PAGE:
The second half of the book concentrates on literary representations of domestic worker characters, focusing on urban situations where the pass laws impacted extremely harshly on the lives of black people migrating to cities. Millions of lives of black women remain undocumented, but for every literary figure in a novel, song or poem over the centuries, some “real” woman was the inspiration and model. In some such stories domestic workers take a central role, but in many more even their brief and seemingly incidental appearances in “supporting roles,” whether opening doors or carrying trays, are insightful and often distressing. When reading these stories, Stuart Hall’s concept of the “circuit of culture,” the cycle of representation needs always to be taken into account: the way in which domestic workers are described influences the behavior of readers.
In Like Family, practically all the autobiographical narratives, short stories, novels, plays and poems that are discussed focus on the issue of borders, whether these were formally constructed by laws, or whether they relate to informal patterns of behavior and conventions, some of which have persisted since the times of slavery. Any story which deals with the issue may be told in such a way that it perpetuates stereotypes, or in a manner that results in a questioning of an entangled set-up. While it is possible that a “contact” is mutually beneficial, any benevolence on the part of the employer is inevitably entwined with paternalism, and therefore remains problematic.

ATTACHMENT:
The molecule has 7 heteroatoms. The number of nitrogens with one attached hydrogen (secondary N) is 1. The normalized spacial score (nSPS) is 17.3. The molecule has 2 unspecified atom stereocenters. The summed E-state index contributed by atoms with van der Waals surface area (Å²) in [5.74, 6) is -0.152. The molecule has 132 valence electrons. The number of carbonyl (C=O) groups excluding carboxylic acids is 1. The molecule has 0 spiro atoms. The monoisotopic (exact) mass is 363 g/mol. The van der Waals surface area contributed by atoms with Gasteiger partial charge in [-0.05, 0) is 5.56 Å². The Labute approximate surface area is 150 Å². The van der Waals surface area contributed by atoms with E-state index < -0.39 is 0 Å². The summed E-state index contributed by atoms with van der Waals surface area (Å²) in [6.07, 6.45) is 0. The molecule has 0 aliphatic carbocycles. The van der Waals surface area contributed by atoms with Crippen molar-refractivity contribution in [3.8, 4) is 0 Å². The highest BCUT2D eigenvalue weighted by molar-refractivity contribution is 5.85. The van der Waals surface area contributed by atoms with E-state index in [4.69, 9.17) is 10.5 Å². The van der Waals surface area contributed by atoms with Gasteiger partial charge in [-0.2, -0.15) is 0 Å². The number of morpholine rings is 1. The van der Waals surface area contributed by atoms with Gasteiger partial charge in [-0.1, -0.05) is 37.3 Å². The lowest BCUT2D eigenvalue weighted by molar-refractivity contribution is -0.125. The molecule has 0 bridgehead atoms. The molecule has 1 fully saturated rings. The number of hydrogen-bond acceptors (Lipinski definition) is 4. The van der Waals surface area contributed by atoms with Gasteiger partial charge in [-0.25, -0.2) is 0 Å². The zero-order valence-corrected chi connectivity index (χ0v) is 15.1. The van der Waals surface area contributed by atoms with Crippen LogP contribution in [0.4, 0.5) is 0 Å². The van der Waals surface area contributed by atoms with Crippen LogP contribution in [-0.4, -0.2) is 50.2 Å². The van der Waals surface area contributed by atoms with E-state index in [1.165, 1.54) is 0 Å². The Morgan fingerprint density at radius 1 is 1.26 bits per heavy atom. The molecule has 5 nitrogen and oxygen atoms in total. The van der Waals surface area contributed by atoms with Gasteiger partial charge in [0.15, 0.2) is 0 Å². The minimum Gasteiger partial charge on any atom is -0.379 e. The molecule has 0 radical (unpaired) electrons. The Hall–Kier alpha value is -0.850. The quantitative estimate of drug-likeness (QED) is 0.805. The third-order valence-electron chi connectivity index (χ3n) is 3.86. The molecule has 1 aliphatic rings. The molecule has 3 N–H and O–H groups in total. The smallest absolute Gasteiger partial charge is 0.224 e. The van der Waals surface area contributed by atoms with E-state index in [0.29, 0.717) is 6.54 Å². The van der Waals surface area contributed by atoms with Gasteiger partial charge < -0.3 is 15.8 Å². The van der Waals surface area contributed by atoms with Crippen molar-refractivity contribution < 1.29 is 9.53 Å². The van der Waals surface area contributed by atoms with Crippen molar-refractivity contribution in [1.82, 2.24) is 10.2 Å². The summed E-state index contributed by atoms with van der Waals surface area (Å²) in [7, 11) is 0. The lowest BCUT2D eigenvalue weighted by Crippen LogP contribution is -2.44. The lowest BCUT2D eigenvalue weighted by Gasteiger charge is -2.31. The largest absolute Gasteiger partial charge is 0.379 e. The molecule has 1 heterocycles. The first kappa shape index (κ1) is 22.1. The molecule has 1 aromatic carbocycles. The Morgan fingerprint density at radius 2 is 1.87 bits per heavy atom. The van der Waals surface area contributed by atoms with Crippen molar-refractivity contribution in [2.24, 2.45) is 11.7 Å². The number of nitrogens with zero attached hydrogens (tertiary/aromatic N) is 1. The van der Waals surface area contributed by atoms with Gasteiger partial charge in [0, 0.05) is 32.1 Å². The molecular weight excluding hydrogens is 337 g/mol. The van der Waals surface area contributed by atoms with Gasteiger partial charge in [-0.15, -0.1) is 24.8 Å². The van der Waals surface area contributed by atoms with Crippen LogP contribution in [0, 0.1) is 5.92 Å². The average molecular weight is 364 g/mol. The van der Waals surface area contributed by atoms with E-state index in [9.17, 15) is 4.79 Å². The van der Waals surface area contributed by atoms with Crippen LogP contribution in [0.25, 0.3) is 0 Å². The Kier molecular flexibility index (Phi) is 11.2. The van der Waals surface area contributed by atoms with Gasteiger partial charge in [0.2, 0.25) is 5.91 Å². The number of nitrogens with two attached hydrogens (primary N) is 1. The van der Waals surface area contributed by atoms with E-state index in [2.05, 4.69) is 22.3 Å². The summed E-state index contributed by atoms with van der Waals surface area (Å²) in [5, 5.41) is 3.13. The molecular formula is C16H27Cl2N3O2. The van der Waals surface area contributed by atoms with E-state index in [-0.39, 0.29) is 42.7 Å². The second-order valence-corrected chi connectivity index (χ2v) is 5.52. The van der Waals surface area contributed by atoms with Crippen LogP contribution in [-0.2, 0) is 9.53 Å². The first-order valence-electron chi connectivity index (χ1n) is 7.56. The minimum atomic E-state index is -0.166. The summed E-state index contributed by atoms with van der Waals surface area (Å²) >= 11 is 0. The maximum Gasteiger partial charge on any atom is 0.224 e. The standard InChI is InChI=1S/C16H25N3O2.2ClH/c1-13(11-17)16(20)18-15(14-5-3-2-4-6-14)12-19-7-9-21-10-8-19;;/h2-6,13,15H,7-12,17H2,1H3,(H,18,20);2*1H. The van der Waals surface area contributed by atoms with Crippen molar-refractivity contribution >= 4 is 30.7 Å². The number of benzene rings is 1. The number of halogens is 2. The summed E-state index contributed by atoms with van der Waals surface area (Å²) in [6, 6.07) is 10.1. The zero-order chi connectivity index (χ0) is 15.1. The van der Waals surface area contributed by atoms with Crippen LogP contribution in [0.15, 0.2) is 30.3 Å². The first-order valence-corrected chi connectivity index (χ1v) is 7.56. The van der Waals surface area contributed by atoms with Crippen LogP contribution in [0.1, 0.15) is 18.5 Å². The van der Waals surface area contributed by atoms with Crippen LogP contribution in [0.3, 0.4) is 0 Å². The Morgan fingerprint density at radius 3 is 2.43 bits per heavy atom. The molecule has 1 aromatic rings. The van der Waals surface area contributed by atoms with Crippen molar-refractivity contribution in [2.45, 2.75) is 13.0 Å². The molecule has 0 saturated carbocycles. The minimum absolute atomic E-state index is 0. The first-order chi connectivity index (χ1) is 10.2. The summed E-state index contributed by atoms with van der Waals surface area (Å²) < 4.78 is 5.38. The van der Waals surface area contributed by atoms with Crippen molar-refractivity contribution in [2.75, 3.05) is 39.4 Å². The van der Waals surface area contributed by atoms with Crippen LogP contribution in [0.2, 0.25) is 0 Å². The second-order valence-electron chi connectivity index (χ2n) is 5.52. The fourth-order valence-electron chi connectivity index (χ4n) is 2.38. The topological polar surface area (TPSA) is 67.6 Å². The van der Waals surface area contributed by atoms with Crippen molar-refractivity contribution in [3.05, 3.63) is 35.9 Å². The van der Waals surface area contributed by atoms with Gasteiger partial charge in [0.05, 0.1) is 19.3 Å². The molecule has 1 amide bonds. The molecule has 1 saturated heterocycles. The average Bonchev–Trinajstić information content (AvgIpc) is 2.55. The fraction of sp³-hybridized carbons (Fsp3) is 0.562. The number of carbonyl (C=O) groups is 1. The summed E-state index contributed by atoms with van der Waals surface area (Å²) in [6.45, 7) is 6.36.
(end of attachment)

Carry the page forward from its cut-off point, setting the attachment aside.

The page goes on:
The approach in this book has been to foreground the personal in the political sphere: the focus therefore falls on individuals such as Krotoa and a few enslaved women who had gained entry into the historical archive, as well as the Sophies, Evelina’s and Flora’s who are to be found in literary work by authors such as André Brink, J.M. Coetzee, Imraan Coovadia, Nadine Gordimer, Elsa Joubert, Antjie Krog, Sindiwe Magona, Zakes Mda, Es’kia Mphahlele, Sisonke Msimang, Zukiswa Wanner, Ingrid Winterbach and Zoë Wicomb. Like Family uncovers wry and subversive insights into South African society, capturing paradoxes relating to shifting power relationships.